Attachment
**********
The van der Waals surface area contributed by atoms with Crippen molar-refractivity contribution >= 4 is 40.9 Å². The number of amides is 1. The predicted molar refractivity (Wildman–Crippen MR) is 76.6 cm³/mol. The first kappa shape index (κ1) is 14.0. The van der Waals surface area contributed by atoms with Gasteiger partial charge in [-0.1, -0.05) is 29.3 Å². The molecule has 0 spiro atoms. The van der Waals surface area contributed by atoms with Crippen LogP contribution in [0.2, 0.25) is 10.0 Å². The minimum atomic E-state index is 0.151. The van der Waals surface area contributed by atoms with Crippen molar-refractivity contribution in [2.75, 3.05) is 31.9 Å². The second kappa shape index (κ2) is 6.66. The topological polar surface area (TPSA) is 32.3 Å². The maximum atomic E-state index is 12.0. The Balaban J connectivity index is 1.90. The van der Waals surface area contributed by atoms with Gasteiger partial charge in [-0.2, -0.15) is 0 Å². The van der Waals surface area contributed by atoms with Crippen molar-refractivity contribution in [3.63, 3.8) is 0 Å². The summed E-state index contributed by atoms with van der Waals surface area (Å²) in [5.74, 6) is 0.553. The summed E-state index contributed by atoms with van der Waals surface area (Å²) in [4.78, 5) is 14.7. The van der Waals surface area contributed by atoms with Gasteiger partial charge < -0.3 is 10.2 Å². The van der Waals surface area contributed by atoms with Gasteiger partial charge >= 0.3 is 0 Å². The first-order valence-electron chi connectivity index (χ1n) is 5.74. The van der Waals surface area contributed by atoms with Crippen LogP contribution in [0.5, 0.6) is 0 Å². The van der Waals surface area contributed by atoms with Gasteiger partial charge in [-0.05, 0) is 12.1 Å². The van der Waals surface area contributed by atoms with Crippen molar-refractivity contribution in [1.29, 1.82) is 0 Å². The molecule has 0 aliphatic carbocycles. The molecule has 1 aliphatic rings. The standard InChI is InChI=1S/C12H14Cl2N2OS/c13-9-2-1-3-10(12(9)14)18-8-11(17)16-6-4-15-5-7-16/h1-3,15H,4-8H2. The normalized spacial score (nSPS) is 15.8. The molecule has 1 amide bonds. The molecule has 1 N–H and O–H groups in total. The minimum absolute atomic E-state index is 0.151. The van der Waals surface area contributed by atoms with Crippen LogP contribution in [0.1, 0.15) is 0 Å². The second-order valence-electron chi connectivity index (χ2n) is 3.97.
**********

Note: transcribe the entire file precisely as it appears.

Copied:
The van der Waals surface area contributed by atoms with Crippen molar-refractivity contribution >= 4 is 40.9 Å². The number of amides is 1. The predicted molar refractivity (Wildman–Crippen MR) is 76.6 cm³/mol. The first kappa shape index (κ1) is 14.0. The van der Waals surface area contributed by atoms with Gasteiger partial charge in [-0.1, -0.05) is 29.3 Å². The molecule has 0 spiro atoms. The van der Waals surface area contributed by atoms with Crippen LogP contribution in [0.2, 0.25) is 10.0 Å². The minimum atomic E-state index is 0.151. The van der Waals surface area contributed by atoms with Crippen molar-refractivity contribution in [2.75, 3.05) is 31.9 Å². The second kappa shape index (κ2) is 6.66. The topological polar surface area (TPSA) is 32.3 Å². The maximum atomic E-state index is 12.0. The Balaban J connectivity index is 1.90. The van der Waals surface area contributed by atoms with Gasteiger partial charge in [-0.2, -0.15) is 0 Å². The van der Waals surface area contributed by atoms with Crippen molar-refractivity contribution in [3.63, 3.8) is 0 Å². The summed E-state index contributed by atoms with van der Waals surface area (Å²) in [5.74, 6) is 0.553. The summed E-state index contributed by atoms with van der Waals surface area (Å²) in [4.78, 5) is 14.7. The van der Waals surface area contributed by atoms with Gasteiger partial charge < -0.3 is 10.2 Å². The van der Waals surface area contributed by atoms with Gasteiger partial charge >= 0.3 is 0 Å². The first-order valence-electron chi connectivity index (χ1n) is 5.74. The van der Waals surface area contributed by atoms with Crippen LogP contribution in [0.5, 0.6) is 0 Å². The van der Waals surface area contributed by atoms with Gasteiger partial charge in [-0.05, 0) is 12.1 Å². The van der Waals surface area contributed by atoms with Crippen molar-refractivity contribution in [1.29, 1.82) is 0 Å². The molecule has 0 aliphatic carbocycles. The molecule has 1 aliphatic rings. The standard InChI is InChI=1S/C12H14Cl2N2OS/c13-9-2-1-3-10(12(9)14)18-8-11(17)16-6-4-15-5-7-16/h1-3,15H,4-8H2. The normalized spacial score (nSPS) is 15.8. The molecule has 1 amide bonds. The molecule has 1 N–H and O–H groups in total. The minimum absolute atomic E-state index is 0.151. The van der Waals surface area contributed by atoms with Crippen LogP contribution in [0.1, 0.15) is 0 Å². The second-order valence-electron chi connectivity index (χ2n) is 3.97.